I've driven Hwy 2 dozens of times between Everette and Leavenworth. It is indeed a beautiful ride. I wouldn't recommend it on your first big adventure though. It is not the best pavement in spots and it has several very narrow bridges that still give me white knuckles to navigate with oncoming traffic. The truly scary part is how many people overdrive this road. They speed and pass in narrow sections not to mention riding your bumper because you can't go fast enough to suit them. It can make for a pretty stressful trip. The safer and less stressful choice would be I 90. It has some pretty scenery through North Bend and Snoqualmie. You can cruise in the slow lane and folks won't be mad at you.
I second the notion of getting some practice trips in first. Good luck and have fun.
Rocky
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Old 05-18-2012, 08:25 AM   #23
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Everyone should get at least one of these!

As I was reading the posts, I was thinking that all that scenery will be lost on you as you BETTER ignore it while driving. You will need to pay a LOT of attention to your driving to the exclusion of everything else. One thing newbies need to spend a lot of effort on is lane position as it's often not intuitively obvious where the center of the lane is. I usually rely on lining up the center of the split window with the right side of the road. Also, my co-pilot will tell me when I'm getting off-center. Good luck!
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Old 05-18-2012, 10:55 AM   #24
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I am a woman driving alone as well. I bought my first MH, a 38' DP, in Mississippi and drove it home to central Texas several weeks ago. I don't know the highways you're talking about, but in general I preferred the interstates on my trip home. Or at least roads with two lanes each direction. I didn't have to drive any mountains and am also a bit nervous about that. I did make it through some road construction with no problems, but really had to concentrate on lane position. It was at night too! Yikes! But it's easier than you think and I'm hooked! I'm sure you will be fine. The place where I bought mine said if I was ready to test drive it when I bought it, having never driven a MH before, then that's a very good sign. You just have to get out there and do it! It's so much fun. I wish you luck and maybe we will run into each other down the road somewhere!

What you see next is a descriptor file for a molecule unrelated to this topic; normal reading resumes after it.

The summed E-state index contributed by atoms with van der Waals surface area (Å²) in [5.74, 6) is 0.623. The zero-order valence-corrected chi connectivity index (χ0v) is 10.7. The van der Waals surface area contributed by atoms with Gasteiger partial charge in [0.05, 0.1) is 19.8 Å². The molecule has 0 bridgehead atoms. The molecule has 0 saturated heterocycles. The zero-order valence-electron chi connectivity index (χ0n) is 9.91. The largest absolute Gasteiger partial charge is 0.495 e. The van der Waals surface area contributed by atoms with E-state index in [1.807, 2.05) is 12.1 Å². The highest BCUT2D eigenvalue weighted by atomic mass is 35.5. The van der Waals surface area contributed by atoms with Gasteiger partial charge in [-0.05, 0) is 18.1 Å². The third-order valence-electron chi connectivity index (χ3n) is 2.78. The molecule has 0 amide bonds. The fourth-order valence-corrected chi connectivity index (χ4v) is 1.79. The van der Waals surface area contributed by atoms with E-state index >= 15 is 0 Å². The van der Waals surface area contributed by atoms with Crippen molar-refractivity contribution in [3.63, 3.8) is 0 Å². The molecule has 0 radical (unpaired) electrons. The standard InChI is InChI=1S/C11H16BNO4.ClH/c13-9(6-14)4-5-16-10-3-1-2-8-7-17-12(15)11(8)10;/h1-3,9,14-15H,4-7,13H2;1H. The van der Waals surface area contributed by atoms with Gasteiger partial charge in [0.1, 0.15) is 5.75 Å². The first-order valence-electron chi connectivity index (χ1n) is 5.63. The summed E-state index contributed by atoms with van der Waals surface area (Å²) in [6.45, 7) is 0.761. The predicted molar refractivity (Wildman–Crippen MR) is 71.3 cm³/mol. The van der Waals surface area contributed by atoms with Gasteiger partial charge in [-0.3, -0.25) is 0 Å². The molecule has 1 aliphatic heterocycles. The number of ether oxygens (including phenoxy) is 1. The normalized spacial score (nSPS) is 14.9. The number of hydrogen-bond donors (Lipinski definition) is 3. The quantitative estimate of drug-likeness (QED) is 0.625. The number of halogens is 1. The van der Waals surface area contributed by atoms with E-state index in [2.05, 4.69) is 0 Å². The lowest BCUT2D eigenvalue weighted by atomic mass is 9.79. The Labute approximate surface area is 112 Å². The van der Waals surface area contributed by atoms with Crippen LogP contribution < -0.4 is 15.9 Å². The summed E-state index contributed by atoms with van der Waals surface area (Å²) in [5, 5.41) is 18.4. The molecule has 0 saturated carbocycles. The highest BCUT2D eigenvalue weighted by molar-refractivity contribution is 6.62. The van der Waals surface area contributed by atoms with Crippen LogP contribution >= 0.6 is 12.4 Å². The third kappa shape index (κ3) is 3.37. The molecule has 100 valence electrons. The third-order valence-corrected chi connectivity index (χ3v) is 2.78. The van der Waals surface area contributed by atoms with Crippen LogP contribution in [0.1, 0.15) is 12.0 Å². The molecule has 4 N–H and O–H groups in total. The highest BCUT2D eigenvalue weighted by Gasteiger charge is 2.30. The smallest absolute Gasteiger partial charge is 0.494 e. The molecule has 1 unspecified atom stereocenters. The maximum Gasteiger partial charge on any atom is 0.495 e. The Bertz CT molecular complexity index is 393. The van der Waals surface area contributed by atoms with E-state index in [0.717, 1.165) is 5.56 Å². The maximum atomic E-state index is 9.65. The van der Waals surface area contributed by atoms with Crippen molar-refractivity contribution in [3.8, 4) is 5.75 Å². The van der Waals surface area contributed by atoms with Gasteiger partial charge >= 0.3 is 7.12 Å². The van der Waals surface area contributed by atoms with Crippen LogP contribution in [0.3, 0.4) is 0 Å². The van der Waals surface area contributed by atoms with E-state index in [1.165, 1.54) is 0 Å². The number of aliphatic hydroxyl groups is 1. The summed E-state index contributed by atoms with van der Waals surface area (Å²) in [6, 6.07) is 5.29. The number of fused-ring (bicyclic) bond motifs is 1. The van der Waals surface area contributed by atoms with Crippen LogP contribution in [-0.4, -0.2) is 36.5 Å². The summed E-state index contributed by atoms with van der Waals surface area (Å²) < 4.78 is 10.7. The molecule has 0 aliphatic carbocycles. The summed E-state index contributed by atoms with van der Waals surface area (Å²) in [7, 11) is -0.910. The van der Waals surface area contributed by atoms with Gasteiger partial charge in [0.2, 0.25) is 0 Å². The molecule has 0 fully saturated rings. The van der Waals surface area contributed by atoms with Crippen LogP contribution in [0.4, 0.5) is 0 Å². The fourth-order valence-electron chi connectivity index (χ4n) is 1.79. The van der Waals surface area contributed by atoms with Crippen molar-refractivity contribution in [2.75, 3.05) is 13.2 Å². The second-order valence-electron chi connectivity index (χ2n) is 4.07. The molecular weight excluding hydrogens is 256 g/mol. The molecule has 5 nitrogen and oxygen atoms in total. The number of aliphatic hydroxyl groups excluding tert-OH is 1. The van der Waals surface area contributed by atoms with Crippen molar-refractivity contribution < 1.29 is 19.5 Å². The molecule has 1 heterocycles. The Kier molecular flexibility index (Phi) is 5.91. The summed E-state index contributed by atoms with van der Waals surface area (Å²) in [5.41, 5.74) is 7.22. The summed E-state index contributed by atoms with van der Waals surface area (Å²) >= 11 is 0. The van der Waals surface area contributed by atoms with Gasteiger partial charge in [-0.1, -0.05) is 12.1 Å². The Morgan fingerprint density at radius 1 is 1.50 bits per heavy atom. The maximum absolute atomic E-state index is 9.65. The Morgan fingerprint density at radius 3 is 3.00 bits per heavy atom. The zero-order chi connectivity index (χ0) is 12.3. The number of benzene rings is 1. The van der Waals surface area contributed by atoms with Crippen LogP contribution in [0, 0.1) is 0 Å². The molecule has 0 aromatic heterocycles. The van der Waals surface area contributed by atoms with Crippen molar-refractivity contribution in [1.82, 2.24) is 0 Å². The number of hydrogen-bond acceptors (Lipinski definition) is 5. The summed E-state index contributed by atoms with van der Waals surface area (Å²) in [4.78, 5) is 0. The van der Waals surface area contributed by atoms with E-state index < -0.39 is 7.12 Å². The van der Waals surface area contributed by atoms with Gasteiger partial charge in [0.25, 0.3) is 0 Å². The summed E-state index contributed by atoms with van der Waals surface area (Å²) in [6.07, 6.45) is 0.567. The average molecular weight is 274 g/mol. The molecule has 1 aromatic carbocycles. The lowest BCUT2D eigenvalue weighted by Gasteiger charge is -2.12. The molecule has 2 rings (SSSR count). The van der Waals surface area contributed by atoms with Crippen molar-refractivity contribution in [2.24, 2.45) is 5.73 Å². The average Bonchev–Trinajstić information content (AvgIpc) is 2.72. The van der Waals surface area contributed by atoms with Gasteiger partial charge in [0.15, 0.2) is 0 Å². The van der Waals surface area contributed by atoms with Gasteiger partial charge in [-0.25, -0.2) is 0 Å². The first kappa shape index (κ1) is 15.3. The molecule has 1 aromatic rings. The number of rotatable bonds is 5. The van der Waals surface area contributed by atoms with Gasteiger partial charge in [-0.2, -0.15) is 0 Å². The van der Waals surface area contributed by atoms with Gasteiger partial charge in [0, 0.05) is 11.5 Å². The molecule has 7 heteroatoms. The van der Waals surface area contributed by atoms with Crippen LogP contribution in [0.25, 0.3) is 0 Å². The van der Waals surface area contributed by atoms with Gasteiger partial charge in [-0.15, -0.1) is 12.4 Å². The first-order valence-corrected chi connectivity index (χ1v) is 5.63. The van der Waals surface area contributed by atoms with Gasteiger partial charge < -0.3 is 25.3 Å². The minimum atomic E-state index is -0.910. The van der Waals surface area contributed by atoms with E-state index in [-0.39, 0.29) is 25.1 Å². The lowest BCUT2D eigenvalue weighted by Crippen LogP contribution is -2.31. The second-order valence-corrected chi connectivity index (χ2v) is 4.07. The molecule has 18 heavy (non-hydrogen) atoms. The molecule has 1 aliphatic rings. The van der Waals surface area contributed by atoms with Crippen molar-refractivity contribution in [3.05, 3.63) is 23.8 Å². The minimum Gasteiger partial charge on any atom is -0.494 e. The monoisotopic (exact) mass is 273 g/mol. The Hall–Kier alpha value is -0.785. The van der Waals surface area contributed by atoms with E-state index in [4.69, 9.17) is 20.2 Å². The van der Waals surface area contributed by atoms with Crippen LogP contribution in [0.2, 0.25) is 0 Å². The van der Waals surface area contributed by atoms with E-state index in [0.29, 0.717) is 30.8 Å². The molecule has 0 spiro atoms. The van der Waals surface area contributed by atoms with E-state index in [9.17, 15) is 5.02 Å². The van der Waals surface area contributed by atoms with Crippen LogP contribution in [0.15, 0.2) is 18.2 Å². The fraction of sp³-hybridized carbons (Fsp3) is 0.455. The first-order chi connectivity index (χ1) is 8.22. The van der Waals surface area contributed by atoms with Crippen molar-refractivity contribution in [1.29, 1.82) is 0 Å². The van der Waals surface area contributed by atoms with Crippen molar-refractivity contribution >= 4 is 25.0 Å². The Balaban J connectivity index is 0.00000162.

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Old 07-21-2012, 06:25 PM   #25
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Hi Nui - I have no information to share as I'm in a similar scenario ... widowed and will be setting out for my first travel trailer trip, going coast to coast. I haven't even purchased my trailer yet!! But thank you for posting as I gathered alot of info reading your responders info. Be safe and remember to have fun!! Kristen
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Old 07-21-2012, 06:33 PM   #26
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Hi Cdat

TO CDAT ----"I was just out of high school, grew up in the SF bay area. Went to work for a construction equip company, delivering large equp.
My boss, in his infinite wisdom had me take a load from South San Francisco over to Marin county, across the Golden Gate Bridge. "


I did c-dat ... LOL! Just thought I'd give you a hello from your childhood stomping grounds!! I'm in Sonoma county ... lived in Marin county when I first ventured out here from Indiana in 2001. Kristen
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Old 07-22-2012, 10:46 AM   #27
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My advice.....1) Do not, do not, DO NOT try to "sight see" while driving!! Keep your eyes on the road, watch for potential hazards, scan the road up ahead, as far as you can see, watch for reasons you may have to slow or stop. keep both hands on the wheel, do not tail gate. stay alert, listen for unusual sounds. 2) Drive at a safe speed......58 mph feels safe and is safer than 65-70 mph. 3) Stop often, every two hours, get out and walk around check the rig and Toad. Want to sight see.....stop, unhitch the Toad, go sight-see. I've been across I-90 to Oregon several times, alone, ....you can do it! Rook
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Old 07-23-2012, 07:01 PM   #28
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I do not yet have my first Motorhome - single female looking to buy end of year. Been doing LOTS of looking , learning and reading....

Here are several short training videos from a training course at LazyDays in Tampa Florida - EXCELLENT stuff!!!

RV Driver Confidence Course: Part 1 - Better RVing

Have fun!

Kathryn